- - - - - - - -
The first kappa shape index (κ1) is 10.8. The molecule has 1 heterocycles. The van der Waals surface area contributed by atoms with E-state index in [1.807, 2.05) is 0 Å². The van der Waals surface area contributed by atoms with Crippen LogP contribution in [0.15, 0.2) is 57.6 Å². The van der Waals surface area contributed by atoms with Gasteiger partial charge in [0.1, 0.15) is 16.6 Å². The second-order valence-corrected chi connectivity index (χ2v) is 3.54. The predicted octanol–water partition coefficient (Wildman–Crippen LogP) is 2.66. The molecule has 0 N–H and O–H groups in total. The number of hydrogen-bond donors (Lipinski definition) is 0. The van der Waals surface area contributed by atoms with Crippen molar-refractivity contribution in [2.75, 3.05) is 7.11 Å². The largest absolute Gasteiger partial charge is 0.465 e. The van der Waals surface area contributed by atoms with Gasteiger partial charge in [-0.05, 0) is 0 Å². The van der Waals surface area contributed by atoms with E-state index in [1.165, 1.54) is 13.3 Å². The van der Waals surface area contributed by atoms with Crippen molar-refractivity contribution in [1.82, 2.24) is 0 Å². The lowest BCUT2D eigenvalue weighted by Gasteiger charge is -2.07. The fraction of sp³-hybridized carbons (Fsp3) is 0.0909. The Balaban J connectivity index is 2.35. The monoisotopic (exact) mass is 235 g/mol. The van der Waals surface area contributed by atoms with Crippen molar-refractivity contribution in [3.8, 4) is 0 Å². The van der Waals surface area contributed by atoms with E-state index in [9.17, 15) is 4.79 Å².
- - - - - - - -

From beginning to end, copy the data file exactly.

The first kappa shape index (κ1) is 10.8. The molecule has 1 heterocycles. The van der Waals surface area contributed by atoms with E-state index in [1.807, 2.05) is 0 Å². The van der Waals surface area contributed by atoms with Crippen LogP contribution in [0.15, 0.2) is 57.6 Å². The van der Waals surface area contributed by atoms with Gasteiger partial charge in [0.1, 0.15) is 16.6 Å². The second-order valence-corrected chi connectivity index (χ2v) is 3.54. The predicted octanol–water partition coefficient (Wildman–Crippen LogP) is 2.66. The molecule has 0 N–H and O–H groups in total. The number of hydrogen-bond donors (Lipinski definition) is 0. The van der Waals surface area contributed by atoms with Crippen molar-refractivity contribution in [2.75, 3.05) is 7.11 Å². The largest absolute Gasteiger partial charge is 0.465 e. The van der Waals surface area contributed by atoms with Gasteiger partial charge in [-0.05, 0) is 0 Å². The van der Waals surface area contributed by atoms with E-state index in [1.165, 1.54) is 13.3 Å². The van der Waals surface area contributed by atoms with Crippen molar-refractivity contribution in [1.82, 2.24) is 0 Å². The lowest BCUT2D eigenvalue weighted by Gasteiger charge is -2.07. The fraction of sp³-hybridized carbons (Fsp3) is 0.0909. The Balaban J connectivity index is 2.35. The monoisotopic (exact) mass is 235 g/mol. The van der Waals surface area contributed by atoms with Crippen molar-refractivity contribution in [3.8, 4) is 0 Å². The van der Waals surface area contributed by atoms with E-state index in [9.17, 15) is 4.79 Å².